JOHNS CREEK, Ga. -- South Korea's Gunn Yang completed his improbable run to the U.S. Amateur title with a 2-and-1 victory over Canada's Corey Conners on Sunday.
At No. 776, Yang became the lowest-ranked player in the world amateur standings to win the country's biggest title for non-professional golfers. Along the way, he beat five players inside the top 100, including the 44th-ranked Conners, a former standout at Kent State University.
The 20-year-old Yang, who lived in Australia for five years and now plays at San Diego State, never trailed in the 36-hole final at Atlanta Athletic Club, pushing his lead to 2 up with four to play by rolling in an 18-foot birdie putt at No. 14. He closed out the match with a tap-in par at No. 17, the 35th hole of the grueling day.
The afternoon round was halted by a rain delay of 1 hour, 37 minutes.
Yang was one of the most unlikely champions in the history of the event, which was first held in 1895. A redshirt sophomore at San Diego State, he has played in just four college events, his career sidetracked by a herniated disk that required laser surgery. Just three weeks ago, he withdrew from the California State Open after playing the first nine holes at 6 over. His coach even took away his scholarship.
Now, at the home club of Bobby Jones, the greatest amateur of them all, Yang hoisted the Havemeyer Trophy.
"I was just trying to build up my confidence," he said. "I never thought that I could get the U.S. Amateur right away, I mean, one year after the surgery."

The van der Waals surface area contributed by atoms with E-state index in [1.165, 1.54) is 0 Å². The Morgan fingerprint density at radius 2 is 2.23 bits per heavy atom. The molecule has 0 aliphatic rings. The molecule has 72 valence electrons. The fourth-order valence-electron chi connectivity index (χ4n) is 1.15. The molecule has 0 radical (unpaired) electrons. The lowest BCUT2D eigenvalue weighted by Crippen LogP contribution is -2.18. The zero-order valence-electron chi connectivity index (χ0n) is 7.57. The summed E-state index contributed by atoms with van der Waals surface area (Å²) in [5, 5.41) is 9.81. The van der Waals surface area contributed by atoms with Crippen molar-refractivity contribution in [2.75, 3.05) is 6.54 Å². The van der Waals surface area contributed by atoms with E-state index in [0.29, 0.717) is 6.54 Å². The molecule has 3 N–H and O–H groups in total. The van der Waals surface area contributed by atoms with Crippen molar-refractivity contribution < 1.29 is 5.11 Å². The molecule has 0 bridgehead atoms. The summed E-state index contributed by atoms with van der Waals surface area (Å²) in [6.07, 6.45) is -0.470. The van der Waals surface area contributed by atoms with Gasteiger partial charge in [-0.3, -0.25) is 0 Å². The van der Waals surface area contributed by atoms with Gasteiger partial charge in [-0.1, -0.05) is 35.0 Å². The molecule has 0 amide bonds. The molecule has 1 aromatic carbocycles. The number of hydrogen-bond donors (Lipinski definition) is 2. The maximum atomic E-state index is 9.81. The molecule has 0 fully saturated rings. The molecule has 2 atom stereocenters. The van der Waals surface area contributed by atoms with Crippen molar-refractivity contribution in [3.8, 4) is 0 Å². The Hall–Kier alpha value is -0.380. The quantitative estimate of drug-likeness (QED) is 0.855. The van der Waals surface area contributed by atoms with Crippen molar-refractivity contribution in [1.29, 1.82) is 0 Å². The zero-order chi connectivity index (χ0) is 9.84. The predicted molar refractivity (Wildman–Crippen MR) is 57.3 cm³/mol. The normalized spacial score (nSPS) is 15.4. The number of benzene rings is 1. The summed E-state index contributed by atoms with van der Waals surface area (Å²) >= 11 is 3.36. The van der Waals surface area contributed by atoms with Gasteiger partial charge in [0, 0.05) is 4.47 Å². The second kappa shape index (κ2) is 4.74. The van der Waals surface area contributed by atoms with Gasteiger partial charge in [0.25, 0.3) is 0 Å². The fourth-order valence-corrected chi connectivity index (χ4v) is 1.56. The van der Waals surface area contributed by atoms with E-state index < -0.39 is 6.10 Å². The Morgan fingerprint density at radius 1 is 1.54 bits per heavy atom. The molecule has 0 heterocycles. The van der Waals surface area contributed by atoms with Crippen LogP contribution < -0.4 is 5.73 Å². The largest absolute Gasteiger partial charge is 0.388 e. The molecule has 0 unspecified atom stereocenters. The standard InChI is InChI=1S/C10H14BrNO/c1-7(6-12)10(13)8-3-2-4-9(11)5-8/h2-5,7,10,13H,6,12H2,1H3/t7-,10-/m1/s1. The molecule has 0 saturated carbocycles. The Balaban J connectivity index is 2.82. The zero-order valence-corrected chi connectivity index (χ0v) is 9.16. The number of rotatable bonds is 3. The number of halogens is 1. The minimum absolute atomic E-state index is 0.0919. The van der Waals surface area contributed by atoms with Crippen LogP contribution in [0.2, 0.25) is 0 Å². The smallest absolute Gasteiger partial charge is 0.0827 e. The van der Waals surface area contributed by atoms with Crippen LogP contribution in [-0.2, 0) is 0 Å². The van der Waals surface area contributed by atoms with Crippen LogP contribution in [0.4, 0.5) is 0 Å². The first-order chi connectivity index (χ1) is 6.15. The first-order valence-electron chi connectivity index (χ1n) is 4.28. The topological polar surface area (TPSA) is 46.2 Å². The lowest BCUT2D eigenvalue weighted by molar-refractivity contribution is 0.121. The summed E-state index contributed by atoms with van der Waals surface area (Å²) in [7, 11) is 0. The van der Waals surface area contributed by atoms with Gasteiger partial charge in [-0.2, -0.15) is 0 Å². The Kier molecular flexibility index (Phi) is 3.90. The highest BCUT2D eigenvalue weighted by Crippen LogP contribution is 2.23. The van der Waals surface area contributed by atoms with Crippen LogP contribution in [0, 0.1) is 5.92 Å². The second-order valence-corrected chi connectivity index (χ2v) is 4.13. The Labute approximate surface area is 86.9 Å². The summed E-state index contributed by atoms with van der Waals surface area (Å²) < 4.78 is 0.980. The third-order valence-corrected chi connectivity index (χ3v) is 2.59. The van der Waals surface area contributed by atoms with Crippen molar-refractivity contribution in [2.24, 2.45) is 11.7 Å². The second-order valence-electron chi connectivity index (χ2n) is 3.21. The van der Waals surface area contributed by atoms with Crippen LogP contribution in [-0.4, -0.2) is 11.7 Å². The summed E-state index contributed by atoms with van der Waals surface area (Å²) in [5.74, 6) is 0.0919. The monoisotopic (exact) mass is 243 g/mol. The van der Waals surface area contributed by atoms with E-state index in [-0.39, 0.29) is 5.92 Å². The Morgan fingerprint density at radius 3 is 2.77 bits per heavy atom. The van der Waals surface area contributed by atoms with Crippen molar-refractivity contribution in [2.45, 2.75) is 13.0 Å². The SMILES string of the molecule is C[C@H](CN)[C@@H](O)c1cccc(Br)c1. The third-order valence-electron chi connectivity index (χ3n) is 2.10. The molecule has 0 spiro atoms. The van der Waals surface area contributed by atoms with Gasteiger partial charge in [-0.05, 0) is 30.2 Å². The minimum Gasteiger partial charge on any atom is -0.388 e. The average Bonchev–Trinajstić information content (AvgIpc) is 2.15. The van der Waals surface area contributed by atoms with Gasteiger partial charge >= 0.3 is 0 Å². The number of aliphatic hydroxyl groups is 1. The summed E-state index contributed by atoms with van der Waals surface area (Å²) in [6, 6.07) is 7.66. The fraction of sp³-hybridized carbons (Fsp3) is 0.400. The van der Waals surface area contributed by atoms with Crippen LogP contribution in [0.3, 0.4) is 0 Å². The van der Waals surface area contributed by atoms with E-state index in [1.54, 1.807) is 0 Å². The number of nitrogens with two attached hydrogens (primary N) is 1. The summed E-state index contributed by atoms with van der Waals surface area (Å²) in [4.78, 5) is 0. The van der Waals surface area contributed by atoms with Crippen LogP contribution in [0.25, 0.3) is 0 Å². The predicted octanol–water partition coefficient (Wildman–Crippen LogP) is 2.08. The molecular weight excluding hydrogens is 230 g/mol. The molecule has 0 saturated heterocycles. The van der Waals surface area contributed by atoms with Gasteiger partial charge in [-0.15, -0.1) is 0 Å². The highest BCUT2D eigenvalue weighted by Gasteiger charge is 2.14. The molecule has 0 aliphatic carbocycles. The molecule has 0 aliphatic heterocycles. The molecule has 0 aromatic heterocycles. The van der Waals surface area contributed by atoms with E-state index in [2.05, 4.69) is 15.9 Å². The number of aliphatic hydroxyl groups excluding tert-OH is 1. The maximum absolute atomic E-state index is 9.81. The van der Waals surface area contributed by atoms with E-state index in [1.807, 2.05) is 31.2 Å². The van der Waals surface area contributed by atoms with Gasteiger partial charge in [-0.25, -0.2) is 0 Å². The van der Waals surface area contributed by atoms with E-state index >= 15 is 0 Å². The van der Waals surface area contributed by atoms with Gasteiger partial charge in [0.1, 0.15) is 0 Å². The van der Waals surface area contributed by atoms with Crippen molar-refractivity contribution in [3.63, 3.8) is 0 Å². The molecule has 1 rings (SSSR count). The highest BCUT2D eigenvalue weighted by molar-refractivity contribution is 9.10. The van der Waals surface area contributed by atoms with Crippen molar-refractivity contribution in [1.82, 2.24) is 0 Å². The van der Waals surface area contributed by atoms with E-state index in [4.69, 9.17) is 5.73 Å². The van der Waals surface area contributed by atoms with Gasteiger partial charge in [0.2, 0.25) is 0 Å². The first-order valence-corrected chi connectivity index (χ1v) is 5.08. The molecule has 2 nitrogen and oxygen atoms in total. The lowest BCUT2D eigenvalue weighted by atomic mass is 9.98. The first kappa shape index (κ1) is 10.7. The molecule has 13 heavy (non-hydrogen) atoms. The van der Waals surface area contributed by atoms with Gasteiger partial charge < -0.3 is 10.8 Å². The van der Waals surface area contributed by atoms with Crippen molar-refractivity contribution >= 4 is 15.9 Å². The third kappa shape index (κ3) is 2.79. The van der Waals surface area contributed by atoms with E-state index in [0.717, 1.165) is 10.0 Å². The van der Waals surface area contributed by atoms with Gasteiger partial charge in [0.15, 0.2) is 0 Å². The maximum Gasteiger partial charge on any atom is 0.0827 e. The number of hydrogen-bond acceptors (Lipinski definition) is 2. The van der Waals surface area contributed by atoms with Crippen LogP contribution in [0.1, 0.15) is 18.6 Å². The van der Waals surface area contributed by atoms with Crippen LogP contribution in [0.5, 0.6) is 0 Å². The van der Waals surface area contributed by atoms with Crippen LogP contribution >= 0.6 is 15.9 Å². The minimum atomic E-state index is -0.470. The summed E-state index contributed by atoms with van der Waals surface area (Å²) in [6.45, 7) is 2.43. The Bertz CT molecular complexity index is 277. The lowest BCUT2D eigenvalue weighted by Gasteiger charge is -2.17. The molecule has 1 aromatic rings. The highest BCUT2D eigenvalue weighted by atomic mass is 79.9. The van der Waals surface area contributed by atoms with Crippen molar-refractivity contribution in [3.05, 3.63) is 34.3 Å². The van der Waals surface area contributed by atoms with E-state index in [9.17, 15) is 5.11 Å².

Conners never led in the match, but he had a chance to push it to the 36th hole with a 15-foot birdie attempt at No. 17. It slid by the right side of the cup.
Yang, whose 18-footer to win the match caught the right lip of the cup and spun out, knocked in what was nothing more than a gimme par to wrap up the match.
He pumped his fist, hugged his caddie and let out a scream.
Conners' loss came one week after another Canadian, 16-year-old Brooke Mackenzie Henderson, lost in the final of the U.S. Women's Amateur.
This was the second straight final featuring two international players. The 22-year-old Conners reached the semifinals last year but failed to become the first Canadian winner of the U.S. Amateur since 1971.
He also became the first Kent State product to reach the finals of the U.S. Amateur, an impressive feat considering the Golden Flashes have produced the likes of current PGA player Ben Curtis, the 2003 British Open champion.
Instead, it was Yang becoming the second South Korean winner of the title, following Byeong-Hun An in 2009.
"I had never heard of him before," Conners said about Yang. "There's a lot of good players out there. He obviously had a great week."
In the morning, Yang jumped ahead right away when Conners bogeyed the first hole. The South Korean stretched his lead with a birdie at the 512-yard second hole but couldn't pull away, never more than 2 up.
Heading into the midday break, it was Conners who had the momentum. He birdied the par-5 18th even after his drive wound up some 75 yards behind Gunn's and in a fairway bunker. Conners laid up short of the water and put his third shot about 4 feet away. Gunn reached the green in two but three-putted from 60 feet for par, reducing his lead to 1 up.
Conners tied the match when they returned to the first hole for the afternoon round. Yang drove into the trees, had to punch out, and hit a poor flop shot into a bunker. Conners was all square after making par.
Yang pulled ahead again at the sixth, where the tee box was pushed way up to create a 298-yard par 4. Both players went with driver, Yang sending his ball over the green while Conners came up short in a front bunker. Yang chipped up and made par; Conners failed to get up and down.
At the par-3 seventh, the Canadian found himself in the sand again. The result was the same -- another bogey that gave Yang a 2-up advantage.
Conners cut into the lead with a 10-foot birdie at the 10th as ominous clouds rolled over the course, thunder rumbling in the distance. After both players teed off at the 11th, a downpour halted the match and sent fans scurrying for cover.
When play resumed, Yang missed a couple of chances to stretch his lead. He finally converted at No. 14, and protected his advantage with a brilliant up-and-down over a pond at the par-3 15th.